Cryptocurrency enthusiasts are getting a huge reality check in Turkey — with two exchanges collapsing in a week.
Turkey has launched an international manhunt for the founder of Thodex, one of its major cryptocurrency exchanges, after he stopped paying clients and fled the country. Vebitcoin, a second exchange, collapsed days later and its CEO was reportedly detained.
The exchanges were part of the cryptocurrency boom that drew in legions of Turks seeking to protect their savings from rampant inflation and an unstable currency. Inflation hit 16.2% in March, more than three times the central bank’s target.
The dangers of the poorly regulated crypto market couldn’t have been better illustrated than by the unfolding events amid a rout in Bitcoin. Turkish officials are now calling for rapid regulation of the market, with the central bank banning cryptocurrencies as a form of payment
On the flip side, there is also something for cryptocurrency investors to cheer. Canada’s 3iQ is planning to list its Bitcoin exchange-traded fund in Dubai. The move would make it the first cryptocurrency fund to go public in the Middle East.
Chart of the Week
The UAE was the second-largest buyer of U.S. Treasuries in February, purchasing more of the safe-haven securities than China in one of the worst months for U.S. debt markets in years. The Gulf nation raised its stockpile by about $17 billion to $50.6 billion and taking its holdings to levels last seen in 2019 before the global pandemic and the crash in oil prices.
Air-raid sirens blasting near Israel’s Dimona reactor were a warning to world powers in Vienna that Iran poses a greater threat than its nuclear program, writes Bobby Ghosh in Bloomberg Opinion. Even though the Syrian missile was a stray, it was a reminder that Iran’s more conventional military activities near Israel are a pressing issue.
Need to Know
President Biden marked the 106th anniversary of the mass killing of Armenians by calling it a “genocide,” becoming the first U.S. president in 40 years to do so. Turkey suggested the U.S. look at its own history. Turkish assets were under pressure last week as it braced for the Biden statement.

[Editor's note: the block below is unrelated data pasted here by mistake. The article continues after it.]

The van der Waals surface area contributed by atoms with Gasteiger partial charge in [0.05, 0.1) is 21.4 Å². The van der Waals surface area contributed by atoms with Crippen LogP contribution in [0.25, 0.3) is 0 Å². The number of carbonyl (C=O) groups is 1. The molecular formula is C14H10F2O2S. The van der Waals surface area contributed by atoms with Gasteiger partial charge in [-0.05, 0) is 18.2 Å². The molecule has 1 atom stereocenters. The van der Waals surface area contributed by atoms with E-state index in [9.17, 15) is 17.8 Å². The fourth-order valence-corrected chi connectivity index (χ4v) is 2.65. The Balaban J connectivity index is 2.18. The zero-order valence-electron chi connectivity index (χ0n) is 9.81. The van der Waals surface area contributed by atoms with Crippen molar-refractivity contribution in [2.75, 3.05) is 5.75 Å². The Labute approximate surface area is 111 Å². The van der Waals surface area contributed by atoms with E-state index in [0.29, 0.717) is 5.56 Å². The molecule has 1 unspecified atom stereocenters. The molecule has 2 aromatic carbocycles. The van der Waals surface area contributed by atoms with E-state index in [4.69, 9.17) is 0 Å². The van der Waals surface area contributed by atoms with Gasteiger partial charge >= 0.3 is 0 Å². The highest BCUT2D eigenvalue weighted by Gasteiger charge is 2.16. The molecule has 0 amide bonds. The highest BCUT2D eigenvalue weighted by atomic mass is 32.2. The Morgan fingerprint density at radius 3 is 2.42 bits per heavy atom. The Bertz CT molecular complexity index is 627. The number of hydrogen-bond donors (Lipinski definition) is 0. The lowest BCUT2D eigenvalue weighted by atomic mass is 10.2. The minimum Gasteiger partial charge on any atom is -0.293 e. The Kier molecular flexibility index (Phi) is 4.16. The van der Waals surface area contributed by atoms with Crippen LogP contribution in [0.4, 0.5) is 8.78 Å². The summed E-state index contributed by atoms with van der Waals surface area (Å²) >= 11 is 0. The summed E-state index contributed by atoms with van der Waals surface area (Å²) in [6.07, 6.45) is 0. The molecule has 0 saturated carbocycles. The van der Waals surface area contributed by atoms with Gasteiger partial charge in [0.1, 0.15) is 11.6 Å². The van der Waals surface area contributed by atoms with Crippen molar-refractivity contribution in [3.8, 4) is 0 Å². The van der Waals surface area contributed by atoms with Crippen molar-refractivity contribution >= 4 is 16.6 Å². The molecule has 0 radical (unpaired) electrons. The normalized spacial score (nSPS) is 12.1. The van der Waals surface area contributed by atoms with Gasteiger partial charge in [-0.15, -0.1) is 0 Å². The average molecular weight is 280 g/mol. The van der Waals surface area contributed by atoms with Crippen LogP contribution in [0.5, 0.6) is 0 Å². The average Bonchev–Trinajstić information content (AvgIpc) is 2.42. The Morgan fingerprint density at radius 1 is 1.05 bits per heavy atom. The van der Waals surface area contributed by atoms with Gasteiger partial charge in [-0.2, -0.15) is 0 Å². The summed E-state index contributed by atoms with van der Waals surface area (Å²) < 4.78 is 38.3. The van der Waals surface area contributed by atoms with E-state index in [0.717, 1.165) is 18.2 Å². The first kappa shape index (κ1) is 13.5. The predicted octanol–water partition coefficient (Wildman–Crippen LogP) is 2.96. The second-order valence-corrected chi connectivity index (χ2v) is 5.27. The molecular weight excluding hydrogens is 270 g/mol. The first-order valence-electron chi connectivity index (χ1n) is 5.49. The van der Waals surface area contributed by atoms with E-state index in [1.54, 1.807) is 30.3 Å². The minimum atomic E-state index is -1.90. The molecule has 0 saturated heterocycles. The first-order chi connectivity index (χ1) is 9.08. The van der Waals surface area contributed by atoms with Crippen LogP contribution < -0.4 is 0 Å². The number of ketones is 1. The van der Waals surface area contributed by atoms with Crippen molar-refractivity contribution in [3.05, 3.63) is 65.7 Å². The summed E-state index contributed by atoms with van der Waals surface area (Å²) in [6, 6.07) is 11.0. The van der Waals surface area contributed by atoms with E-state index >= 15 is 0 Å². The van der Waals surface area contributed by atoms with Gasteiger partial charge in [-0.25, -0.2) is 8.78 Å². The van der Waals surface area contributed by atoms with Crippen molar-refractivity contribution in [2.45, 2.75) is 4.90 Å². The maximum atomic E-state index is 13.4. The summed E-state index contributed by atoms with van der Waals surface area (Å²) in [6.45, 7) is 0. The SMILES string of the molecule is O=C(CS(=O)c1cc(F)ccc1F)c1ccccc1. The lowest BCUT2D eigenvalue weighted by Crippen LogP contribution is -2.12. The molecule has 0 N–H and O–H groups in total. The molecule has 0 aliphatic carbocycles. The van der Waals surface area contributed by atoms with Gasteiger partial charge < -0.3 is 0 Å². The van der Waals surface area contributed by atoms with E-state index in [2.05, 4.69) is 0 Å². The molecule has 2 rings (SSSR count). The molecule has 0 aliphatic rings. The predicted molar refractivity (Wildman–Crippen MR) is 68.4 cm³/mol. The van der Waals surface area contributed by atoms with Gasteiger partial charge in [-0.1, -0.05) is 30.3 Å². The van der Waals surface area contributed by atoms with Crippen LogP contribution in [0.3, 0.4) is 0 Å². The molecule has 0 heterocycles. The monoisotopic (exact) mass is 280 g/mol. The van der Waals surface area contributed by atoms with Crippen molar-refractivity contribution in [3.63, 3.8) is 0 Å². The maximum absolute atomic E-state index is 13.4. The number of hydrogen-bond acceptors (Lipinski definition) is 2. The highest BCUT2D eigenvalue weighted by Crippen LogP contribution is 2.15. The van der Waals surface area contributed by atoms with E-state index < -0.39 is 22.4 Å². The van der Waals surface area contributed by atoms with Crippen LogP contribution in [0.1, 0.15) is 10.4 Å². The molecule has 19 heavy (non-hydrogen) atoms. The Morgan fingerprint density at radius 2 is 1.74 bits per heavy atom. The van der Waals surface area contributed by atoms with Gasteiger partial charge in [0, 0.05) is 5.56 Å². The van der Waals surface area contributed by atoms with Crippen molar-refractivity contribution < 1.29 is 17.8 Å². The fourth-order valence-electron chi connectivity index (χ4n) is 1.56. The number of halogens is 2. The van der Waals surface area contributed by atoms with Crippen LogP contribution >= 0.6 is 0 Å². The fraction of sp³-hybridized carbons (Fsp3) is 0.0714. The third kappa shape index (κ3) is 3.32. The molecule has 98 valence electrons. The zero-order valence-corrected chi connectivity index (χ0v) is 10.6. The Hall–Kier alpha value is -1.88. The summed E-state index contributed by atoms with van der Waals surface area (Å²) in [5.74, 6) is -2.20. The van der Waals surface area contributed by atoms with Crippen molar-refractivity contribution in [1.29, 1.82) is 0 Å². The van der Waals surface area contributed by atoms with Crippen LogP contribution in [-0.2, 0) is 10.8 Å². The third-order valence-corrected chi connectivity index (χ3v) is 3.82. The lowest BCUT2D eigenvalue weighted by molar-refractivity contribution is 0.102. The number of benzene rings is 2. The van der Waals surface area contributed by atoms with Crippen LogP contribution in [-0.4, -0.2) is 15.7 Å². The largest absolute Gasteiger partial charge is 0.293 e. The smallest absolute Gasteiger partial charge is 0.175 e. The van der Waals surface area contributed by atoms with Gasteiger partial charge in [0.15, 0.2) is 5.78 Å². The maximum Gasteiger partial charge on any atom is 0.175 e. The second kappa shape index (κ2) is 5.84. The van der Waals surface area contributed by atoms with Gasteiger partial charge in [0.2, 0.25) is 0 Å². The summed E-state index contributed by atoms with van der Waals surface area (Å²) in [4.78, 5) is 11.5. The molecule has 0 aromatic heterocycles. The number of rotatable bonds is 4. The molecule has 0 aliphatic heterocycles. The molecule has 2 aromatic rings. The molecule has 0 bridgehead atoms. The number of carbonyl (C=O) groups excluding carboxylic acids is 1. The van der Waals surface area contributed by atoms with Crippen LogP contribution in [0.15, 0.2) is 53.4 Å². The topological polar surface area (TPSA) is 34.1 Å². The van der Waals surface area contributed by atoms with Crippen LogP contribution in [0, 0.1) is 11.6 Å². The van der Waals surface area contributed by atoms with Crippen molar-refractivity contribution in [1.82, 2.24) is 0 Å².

Saudi Aramco is reportedly conducting a review of its business, a move that could see the energy giant bringing in external investors to its oil and gas assets. Any deal could raise billions of dollars for the company.
Iran decided to accept Iraq’s push for indirect talks with Saudi Arabia in a step toward better ties in the Persian Gulf. At the same time, a top U.S. commander told Congress that Iran poses a daily threat to America and its allies.
Saudi Arabia enlisted a local bank to help finance a project in the holy city of Medina. And a Red Sea project appeared weeks away from clinching a $3.7 billion green loan. The kingdom also aims to make progress on its privatization plan to offset a budget deficit.
People refusing the coronavirus vaccination may soon face movement restrictions in the UAE. As the numbers of infected drop, Dubai real estate is recovering, and ICD-Brookfield is seeing business pick up. Emirates airline, however, may have to ask the government for more funding if air traffic doesn’t rebound by the end of the year.
- Saudi Arabia reports official reserves April 28. Last month, the reserves dropped to the lowest since November 2010.
- OPEC meets on April 28. The cartel is expected to stick with its oil production plan.
- Iran nuclear talks are expected to resume. The Biden administration tempered expectations, saying disagreements remain wide.
- Egypt will report its rate decision on April 29. Last month, it left the rate unchanged at 9.25%.
Qatari-funded Turkish soccer league may take a hit in an upcoming broadcasting tender, with potential bidders blaming widespread piracy.
Bids may fall well below the $360 million that the current holder of the rights, Qatar’s BeIN Media Group, is paying Turkey’s football federation this year. There are two people illegally watching sports for every person with a legal subscription in Turkey, according BeIN Media.
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